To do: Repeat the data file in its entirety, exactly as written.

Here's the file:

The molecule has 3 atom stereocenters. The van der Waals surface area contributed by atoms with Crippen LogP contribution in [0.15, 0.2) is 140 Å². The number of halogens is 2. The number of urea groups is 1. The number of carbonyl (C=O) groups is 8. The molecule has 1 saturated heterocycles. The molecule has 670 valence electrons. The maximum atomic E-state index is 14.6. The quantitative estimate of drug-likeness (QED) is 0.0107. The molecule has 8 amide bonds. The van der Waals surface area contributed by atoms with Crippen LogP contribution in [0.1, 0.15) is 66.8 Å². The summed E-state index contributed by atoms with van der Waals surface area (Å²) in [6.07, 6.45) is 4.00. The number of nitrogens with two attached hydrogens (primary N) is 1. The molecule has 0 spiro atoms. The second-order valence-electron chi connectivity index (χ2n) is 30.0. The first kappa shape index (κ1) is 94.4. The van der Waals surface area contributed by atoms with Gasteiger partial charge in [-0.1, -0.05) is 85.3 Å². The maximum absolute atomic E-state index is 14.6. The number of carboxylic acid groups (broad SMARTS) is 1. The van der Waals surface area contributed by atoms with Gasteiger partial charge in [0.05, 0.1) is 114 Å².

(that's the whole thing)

The molecule has 3 atom stereocenters. The van der Waals surface area contributed by atoms with Crippen LogP contribution in [0.15, 0.2) is 140 Å². The number of halogens is 2. The number of urea groups is 1. The number of carbonyl (C=O) groups is 8. The molecule has 1 saturated heterocycles. The molecule has 670 valence electrons. The maximum atomic E-state index is 14.6. The quantitative estimate of drug-likeness (QED) is 0.0107. The molecule has 8 amide bonds. The van der Waals surface area contributed by atoms with Crippen LogP contribution in [0.1, 0.15) is 66.8 Å². The summed E-state index contributed by atoms with van der Waals surface area (Å²) in [6.07, 6.45) is 4.00. The number of nitrogens with two attached hydrogens (primary N) is 1. The molecule has 0 spiro atoms. The second-order valence-electron chi connectivity index (χ2n) is 30.0. The first kappa shape index (κ1) is 94.4. The van der Waals surface area contributed by atoms with Gasteiger partial charge in [-0.1, -0.05) is 85.3 Å². The maximum absolute atomic E-state index is 14.6. The number of carboxylic acid groups (broad SMARTS) is 1. The van der Waals surface area contributed by atoms with Gasteiger partial charge in [0.05, 0.1) is 114 Å².